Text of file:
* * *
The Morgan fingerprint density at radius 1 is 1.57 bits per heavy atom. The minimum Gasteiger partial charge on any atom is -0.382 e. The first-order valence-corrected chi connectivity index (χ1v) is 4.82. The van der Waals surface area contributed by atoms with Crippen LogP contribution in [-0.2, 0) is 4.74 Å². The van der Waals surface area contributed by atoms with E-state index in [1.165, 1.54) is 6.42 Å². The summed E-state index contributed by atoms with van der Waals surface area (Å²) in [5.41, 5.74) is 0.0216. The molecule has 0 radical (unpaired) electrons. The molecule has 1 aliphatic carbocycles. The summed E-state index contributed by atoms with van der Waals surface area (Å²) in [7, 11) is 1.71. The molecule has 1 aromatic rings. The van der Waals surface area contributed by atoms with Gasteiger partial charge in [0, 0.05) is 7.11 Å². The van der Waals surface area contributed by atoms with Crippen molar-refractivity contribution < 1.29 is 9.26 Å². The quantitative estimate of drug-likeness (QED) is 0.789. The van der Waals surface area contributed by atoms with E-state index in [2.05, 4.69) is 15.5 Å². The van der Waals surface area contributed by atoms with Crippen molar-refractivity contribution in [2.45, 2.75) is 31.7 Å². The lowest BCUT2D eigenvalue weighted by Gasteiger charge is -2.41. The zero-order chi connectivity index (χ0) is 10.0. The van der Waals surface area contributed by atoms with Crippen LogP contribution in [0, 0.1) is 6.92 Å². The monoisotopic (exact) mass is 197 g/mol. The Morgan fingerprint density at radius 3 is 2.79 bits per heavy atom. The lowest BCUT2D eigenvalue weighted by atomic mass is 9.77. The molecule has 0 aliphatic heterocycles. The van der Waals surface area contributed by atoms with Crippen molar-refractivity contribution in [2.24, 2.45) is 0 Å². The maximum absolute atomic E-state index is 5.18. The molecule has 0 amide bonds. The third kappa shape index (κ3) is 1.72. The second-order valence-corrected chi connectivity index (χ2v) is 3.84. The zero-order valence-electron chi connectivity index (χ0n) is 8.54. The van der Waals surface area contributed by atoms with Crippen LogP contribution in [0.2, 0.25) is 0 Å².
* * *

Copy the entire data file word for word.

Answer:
The Morgan fingerprint density at radius 1 is 1.57 bits per heavy atom. The minimum Gasteiger partial charge on any atom is -0.382 e. The first-order valence-corrected chi connectivity index (χ1v) is 4.82. The van der Waals surface area contributed by atoms with Crippen LogP contribution in [-0.2, 0) is 4.74 Å². The van der Waals surface area contributed by atoms with E-state index in [1.165, 1.54) is 6.42 Å². The summed E-state index contributed by atoms with van der Waals surface area (Å²) in [5.41, 5.74) is 0.0216. The molecule has 0 radical (unpaired) electrons. The molecule has 1 aliphatic carbocycles. The summed E-state index contributed by atoms with van der Waals surface area (Å²) in [7, 11) is 1.71. The molecule has 1 aromatic rings. The van der Waals surface area contributed by atoms with Gasteiger partial charge in [0, 0.05) is 7.11 Å². The van der Waals surface area contributed by atoms with Crippen molar-refractivity contribution < 1.29 is 9.26 Å². The quantitative estimate of drug-likeness (QED) is 0.789. The van der Waals surface area contributed by atoms with E-state index in [2.05, 4.69) is 15.5 Å². The van der Waals surface area contributed by atoms with Crippen molar-refractivity contribution in [2.45, 2.75) is 31.7 Å². The lowest BCUT2D eigenvalue weighted by Gasteiger charge is -2.41. The zero-order chi connectivity index (χ0) is 10.0. The van der Waals surface area contributed by atoms with Crippen LogP contribution in [0, 0.1) is 6.92 Å². The monoisotopic (exact) mass is 197 g/mol. The Morgan fingerprint density at radius 3 is 2.79 bits per heavy atom. The lowest BCUT2D eigenvalue weighted by atomic mass is 9.77. The molecule has 0 aliphatic heterocycles. The van der Waals surface area contributed by atoms with Crippen molar-refractivity contribution in [2.24, 2.45) is 0 Å². The maximum absolute atomic E-state index is 5.18. The molecule has 0 amide bonds. The third kappa shape index (κ3) is 1.72. The second-order valence-corrected chi connectivity index (χ2v) is 3.84. The zero-order valence-electron chi connectivity index (χ0n) is 8.54. The van der Waals surface area contributed by atoms with Crippen LogP contribution in [0.2, 0.25) is 0 Å².